December 14, 2012 5:11 pm

The List: child actors, then and now

Mary Badham and Shirley Temple are among those who pursued careers outside Hollywood

As a 10-year-old, Mary Badham was nominated for an Oscar for her role as Scout Finch in the 1962 film adaptation of Harper Lee’s novel To Kill a Mockingbird. She quit acting in 1966 after appearing in The Twilight Zone and is now an art restorer. In the run up to the film’s 50th anniversary, later this month, she has given lectures around the world about its message of social justice. Charlie McCann lists six more child actors who pursued careers outside Hollywood.

1. Shirley Temple: The subject of one of Salvador Dali’s paintings satirising the film industry, Temple symbolised Hollywood like none other. As a teenager, though, she found it difficult to maintain the success she had enjoyed as a seven- and eight-year-old in Bright Eyes (1934) and Curly Top (1935). Temple officially retired from acting when she was 22 and later decided to go into politics. She became US ambassador to Ghana in 1974, and to Czechoslovakia in 1989.

2. John Howard Davies: Best known for his quivering “Please sir, I want some more” as Oliver Twist in the celebrated 1948 adaptation by David Lean, Davies stopped acting in his teens, believing he didn’t have the talent to be a character actor or the looks to be a star. He made his career in television instead, producing and directing comedy programmes such as Monty Python’s Flying Circus and Fawlty Towers (when he read the first draft of the latter, he giggled so much he fell out of bed). He was promoted to BBC head of comedy in 1978, where he was involved with Yes, Minister and Not the Nine O’Clock News, and later helped launch Mr Bean. He died in 2011.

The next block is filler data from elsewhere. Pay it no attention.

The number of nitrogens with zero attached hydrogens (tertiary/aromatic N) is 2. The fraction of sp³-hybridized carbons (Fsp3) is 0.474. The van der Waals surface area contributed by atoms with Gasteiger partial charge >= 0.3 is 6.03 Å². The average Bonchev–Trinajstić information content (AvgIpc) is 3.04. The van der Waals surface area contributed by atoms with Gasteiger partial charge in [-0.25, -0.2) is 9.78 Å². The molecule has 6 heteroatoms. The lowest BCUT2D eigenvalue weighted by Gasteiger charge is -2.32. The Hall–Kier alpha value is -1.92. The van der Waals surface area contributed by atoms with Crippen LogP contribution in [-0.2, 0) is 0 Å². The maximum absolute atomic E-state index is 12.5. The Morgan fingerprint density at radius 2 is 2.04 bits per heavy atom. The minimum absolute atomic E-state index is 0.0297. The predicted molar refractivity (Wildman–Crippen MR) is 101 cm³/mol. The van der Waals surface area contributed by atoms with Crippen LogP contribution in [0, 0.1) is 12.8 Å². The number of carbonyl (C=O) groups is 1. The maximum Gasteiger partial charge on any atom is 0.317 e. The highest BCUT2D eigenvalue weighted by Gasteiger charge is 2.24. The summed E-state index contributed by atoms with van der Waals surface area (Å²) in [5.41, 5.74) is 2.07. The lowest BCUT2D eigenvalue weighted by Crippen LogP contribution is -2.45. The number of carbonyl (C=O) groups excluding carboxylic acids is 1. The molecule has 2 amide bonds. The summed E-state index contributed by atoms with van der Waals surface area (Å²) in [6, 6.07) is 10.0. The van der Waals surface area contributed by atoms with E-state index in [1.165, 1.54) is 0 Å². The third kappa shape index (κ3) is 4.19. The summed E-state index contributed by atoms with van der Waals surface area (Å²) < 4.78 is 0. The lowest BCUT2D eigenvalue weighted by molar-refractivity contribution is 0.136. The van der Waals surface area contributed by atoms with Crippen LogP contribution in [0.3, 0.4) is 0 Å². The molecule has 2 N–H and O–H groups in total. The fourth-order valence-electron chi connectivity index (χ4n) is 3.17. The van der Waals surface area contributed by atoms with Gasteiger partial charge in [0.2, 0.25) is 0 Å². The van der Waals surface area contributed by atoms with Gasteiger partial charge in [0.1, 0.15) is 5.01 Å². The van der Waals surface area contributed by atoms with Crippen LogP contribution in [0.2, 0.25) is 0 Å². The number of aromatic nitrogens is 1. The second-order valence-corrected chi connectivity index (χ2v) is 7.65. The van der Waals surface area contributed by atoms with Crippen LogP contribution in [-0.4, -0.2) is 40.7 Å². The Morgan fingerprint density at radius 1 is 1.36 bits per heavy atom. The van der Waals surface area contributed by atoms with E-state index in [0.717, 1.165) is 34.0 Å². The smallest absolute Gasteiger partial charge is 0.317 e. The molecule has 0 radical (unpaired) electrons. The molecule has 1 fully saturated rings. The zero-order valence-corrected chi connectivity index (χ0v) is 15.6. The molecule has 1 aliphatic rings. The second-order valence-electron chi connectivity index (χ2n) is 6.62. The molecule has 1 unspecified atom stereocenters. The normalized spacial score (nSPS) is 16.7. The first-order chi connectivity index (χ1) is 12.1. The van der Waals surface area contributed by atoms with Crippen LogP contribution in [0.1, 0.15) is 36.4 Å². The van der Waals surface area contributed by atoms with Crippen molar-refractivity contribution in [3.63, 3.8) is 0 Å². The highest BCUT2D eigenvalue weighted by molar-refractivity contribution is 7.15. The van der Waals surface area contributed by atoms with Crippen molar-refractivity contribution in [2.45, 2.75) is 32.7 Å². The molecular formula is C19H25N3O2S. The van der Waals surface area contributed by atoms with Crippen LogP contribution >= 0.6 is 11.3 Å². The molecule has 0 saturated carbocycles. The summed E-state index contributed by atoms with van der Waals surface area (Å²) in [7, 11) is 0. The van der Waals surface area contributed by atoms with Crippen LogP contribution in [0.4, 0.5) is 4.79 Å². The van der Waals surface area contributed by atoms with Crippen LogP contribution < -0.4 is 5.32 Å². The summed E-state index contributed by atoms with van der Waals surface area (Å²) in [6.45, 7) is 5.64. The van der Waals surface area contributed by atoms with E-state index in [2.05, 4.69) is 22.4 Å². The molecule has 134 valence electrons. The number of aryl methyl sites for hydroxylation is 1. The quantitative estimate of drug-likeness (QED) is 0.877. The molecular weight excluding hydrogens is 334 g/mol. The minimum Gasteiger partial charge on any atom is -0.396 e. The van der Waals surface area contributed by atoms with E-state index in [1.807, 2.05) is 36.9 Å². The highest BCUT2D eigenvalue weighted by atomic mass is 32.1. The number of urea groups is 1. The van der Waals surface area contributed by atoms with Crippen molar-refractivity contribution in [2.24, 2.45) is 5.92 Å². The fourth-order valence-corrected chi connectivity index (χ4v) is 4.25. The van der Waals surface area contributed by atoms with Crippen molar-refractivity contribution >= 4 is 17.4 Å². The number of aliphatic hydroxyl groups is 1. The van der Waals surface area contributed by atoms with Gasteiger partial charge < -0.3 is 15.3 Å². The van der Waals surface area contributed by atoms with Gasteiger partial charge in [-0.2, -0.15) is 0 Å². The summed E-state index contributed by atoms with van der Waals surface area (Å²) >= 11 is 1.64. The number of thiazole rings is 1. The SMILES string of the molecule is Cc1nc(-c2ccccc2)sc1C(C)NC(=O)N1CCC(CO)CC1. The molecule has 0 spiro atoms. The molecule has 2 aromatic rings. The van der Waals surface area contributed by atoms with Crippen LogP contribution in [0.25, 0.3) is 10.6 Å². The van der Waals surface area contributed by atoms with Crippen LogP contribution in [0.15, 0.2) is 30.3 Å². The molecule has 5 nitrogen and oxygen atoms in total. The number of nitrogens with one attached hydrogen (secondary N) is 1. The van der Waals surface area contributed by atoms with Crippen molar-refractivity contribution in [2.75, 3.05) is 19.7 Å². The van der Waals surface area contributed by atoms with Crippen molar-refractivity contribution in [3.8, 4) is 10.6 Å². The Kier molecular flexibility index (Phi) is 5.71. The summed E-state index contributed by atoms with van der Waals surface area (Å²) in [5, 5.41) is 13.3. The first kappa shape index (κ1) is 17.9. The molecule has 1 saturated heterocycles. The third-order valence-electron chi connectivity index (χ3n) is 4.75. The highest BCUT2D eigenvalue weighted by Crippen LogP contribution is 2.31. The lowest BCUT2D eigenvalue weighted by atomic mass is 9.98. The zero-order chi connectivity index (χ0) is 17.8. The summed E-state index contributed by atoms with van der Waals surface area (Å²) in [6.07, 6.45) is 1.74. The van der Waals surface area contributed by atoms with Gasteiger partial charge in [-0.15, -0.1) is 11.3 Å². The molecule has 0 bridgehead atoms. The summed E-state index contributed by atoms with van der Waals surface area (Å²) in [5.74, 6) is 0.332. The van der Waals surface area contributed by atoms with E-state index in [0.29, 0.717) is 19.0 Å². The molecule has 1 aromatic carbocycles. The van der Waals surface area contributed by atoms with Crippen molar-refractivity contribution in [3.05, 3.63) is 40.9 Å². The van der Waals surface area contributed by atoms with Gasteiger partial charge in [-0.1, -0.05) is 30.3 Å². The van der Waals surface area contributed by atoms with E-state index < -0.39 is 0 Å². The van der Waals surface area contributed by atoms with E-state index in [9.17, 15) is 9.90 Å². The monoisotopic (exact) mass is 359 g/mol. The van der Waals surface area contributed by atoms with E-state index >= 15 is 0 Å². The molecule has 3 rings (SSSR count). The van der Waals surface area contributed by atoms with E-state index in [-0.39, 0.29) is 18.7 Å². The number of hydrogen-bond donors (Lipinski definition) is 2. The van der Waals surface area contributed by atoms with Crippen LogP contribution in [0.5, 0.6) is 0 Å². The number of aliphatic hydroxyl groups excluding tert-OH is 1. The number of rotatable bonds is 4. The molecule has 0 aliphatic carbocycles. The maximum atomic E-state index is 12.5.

3. Jaroslaw and Lech Kaczynski: Indistinguishable, except for the mole on Lech’s cheek, the twin brothers from Warsaw first came to prominence in Poland, aged 12, when they starred in a 1962 film adaption of The Two Who Stole the Moon, a popular Polish children’s story. The double act continued. Both became politicians and worked to replace communism with their nationalist brand of conservatism. When Lech was elected president in 2005, he appointed Jaroslaw prime minister. After Lech died in a plane crash in 2010, a special election was called and Jaroslaw ran for president in his brother’s place. He narrowly lost.

4. Michel de Carvalho: Achieved fame for his role as orphan boy Faraj in David Lean’s classic Lawrence of Arabia (1962) before quitting acting to study business at Harvard. When de Carvalho wasn’t making his fortune as an investment banker, he competed in the Winter Olympics three times as a skier and then a tobogganer. He is married to Charlene de Carvalho-Heineken, who inherited the Heineken brewing empire in 2002. The couple’s fortune is estimated at £5.49bn, according to the Sunday Times Rich List 2012.

5. Danica McKellar: As a teenager, Danica McKellar was Winnie, the doe-eyed love interest in the late 1980s US comedy series The Wonder Years. While an undergraduate at UCLA (from which she graduated summa cum laude), she co-authored a paper on thermal equilibrium and percolation called the Chayes-McKellar-Winn theorem. Since then, she has encouraged young girls to pursue maths with cheekily-named books such as Kiss My Math and Hot X: Algebra Exposed.

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